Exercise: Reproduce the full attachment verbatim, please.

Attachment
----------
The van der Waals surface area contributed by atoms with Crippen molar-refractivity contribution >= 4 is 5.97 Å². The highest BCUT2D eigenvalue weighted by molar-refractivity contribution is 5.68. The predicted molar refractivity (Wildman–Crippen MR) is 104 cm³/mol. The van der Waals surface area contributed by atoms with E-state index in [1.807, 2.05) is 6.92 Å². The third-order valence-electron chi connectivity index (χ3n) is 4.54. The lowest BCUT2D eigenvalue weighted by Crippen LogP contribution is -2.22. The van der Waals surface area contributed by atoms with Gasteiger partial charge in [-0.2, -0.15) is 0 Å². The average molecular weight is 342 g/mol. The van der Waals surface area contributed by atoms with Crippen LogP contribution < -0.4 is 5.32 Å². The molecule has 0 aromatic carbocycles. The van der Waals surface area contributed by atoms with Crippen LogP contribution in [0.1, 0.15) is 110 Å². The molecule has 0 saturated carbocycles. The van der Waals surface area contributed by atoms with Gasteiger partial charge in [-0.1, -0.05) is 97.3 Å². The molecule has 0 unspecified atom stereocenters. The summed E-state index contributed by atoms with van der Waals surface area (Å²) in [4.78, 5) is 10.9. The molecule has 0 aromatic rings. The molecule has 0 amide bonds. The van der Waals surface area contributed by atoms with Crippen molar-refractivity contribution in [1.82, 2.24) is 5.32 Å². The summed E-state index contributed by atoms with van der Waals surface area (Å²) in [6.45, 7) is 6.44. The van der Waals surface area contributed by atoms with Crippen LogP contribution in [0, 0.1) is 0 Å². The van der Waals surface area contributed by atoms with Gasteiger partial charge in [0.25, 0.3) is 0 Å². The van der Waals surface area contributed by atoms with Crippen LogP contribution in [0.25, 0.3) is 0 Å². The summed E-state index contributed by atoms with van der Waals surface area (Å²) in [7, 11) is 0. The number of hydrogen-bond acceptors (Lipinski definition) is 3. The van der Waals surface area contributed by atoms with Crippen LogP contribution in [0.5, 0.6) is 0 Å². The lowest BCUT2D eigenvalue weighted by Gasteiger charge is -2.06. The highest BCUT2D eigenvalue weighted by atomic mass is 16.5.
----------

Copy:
The van der Waals surface area contributed by atoms with Crippen molar-refractivity contribution >= 4 is 5.97 Å². The highest BCUT2D eigenvalue weighted by molar-refractivity contribution is 5.68. The predicted molar refractivity (Wildman–Crippen MR) is 104 cm³/mol. The van der Waals surface area contributed by atoms with E-state index in [1.807, 2.05) is 6.92 Å². The third-order valence-electron chi connectivity index (χ3n) is 4.54. The lowest BCUT2D eigenvalue weighted by Crippen LogP contribution is -2.22. The van der Waals surface area contributed by atoms with Gasteiger partial charge in [-0.2, -0.15) is 0 Å². The average molecular weight is 342 g/mol. The van der Waals surface area contributed by atoms with Crippen LogP contribution < -0.4 is 5.32 Å². The molecule has 0 aromatic carbocycles. The van der Waals surface area contributed by atoms with Crippen LogP contribution in [0.1, 0.15) is 110 Å². The molecule has 0 saturated carbocycles. The van der Waals surface area contributed by atoms with Gasteiger partial charge in [-0.1, -0.05) is 97.3 Å². The molecule has 0 unspecified atom stereocenters. The summed E-state index contributed by atoms with van der Waals surface area (Å²) in [4.78, 5) is 10.9. The molecule has 0 aromatic rings. The molecule has 0 amide bonds. The van der Waals surface area contributed by atoms with Crippen molar-refractivity contribution in [1.82, 2.24) is 5.32 Å². The summed E-state index contributed by atoms with van der Waals surface area (Å²) in [6.45, 7) is 6.44. The van der Waals surface area contributed by atoms with Crippen LogP contribution in [0, 0.1) is 0 Å². The van der Waals surface area contributed by atoms with Gasteiger partial charge in [0.25, 0.3) is 0 Å². The van der Waals surface area contributed by atoms with Crippen LogP contribution in [0.25, 0.3) is 0 Å². The summed E-state index contributed by atoms with van der Waals surface area (Å²) in [7, 11) is 0. The number of hydrogen-bond acceptors (Lipinski definition) is 3. The van der Waals surface area contributed by atoms with Crippen LogP contribution in [0.5, 0.6) is 0 Å². The lowest BCUT2D eigenvalue weighted by Gasteiger charge is -2.06. The highest BCUT2D eigenvalue weighted by atomic mass is 16.5.